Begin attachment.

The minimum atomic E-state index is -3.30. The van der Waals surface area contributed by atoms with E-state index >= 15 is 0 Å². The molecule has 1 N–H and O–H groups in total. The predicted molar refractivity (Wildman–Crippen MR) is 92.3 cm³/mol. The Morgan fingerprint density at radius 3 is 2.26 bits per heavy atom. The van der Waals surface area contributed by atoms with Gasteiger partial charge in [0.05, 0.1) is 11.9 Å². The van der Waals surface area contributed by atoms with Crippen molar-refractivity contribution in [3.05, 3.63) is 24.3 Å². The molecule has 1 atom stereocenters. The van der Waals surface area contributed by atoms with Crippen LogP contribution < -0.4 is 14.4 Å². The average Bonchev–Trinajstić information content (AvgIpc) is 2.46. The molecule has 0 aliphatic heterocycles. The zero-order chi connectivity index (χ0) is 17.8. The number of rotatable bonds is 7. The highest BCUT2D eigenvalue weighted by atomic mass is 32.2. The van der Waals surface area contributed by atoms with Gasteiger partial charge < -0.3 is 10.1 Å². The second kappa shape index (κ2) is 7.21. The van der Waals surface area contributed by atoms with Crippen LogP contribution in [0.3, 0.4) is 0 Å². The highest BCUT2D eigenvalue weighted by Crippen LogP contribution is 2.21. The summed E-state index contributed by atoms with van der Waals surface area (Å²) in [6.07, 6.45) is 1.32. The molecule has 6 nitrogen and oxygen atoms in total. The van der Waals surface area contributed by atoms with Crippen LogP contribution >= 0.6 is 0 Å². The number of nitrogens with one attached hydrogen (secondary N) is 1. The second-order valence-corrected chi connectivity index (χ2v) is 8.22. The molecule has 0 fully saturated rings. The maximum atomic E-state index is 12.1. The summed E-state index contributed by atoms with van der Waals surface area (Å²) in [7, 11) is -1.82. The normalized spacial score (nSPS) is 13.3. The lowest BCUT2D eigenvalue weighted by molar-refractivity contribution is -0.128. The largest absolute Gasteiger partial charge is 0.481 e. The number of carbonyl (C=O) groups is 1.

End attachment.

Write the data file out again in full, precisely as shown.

The minimum atomic E-state index is -3.30. The van der Waals surface area contributed by atoms with E-state index >= 15 is 0 Å². The molecule has 1 N–H and O–H groups in total. The predicted molar refractivity (Wildman–Crippen MR) is 92.3 cm³/mol. The Morgan fingerprint density at radius 3 is 2.26 bits per heavy atom. The van der Waals surface area contributed by atoms with Gasteiger partial charge in [0.05, 0.1) is 11.9 Å². The van der Waals surface area contributed by atoms with Crippen molar-refractivity contribution in [3.05, 3.63) is 24.3 Å². The molecule has 1 atom stereocenters. The van der Waals surface area contributed by atoms with Crippen LogP contribution < -0.4 is 14.4 Å². The average Bonchev–Trinajstić information content (AvgIpc) is 2.46. The molecule has 0 aliphatic heterocycles. The zero-order chi connectivity index (χ0) is 17.8. The number of rotatable bonds is 7. The highest BCUT2D eigenvalue weighted by atomic mass is 32.2. The van der Waals surface area contributed by atoms with Gasteiger partial charge < -0.3 is 10.1 Å². The second kappa shape index (κ2) is 7.21. The van der Waals surface area contributed by atoms with Crippen LogP contribution in [0.3, 0.4) is 0 Å². The highest BCUT2D eigenvalue weighted by Crippen LogP contribution is 2.21. The summed E-state index contributed by atoms with van der Waals surface area (Å²) in [6.07, 6.45) is 1.32. The molecule has 6 nitrogen and oxygen atoms in total. The van der Waals surface area contributed by atoms with Crippen LogP contribution >= 0.6 is 0 Å². The number of nitrogens with one attached hydrogen (secondary N) is 1. The second-order valence-corrected chi connectivity index (χ2v) is 8.22. The molecule has 0 fully saturated rings. The maximum atomic E-state index is 12.1. The summed E-state index contributed by atoms with van der Waals surface area (Å²) in [7, 11) is -1.82. The normalized spacial score (nSPS) is 13.3. The lowest BCUT2D eigenvalue weighted by molar-refractivity contribution is -0.128. The largest absolute Gasteiger partial charge is 0.481 e. The number of carbonyl (C=O) groups is 1.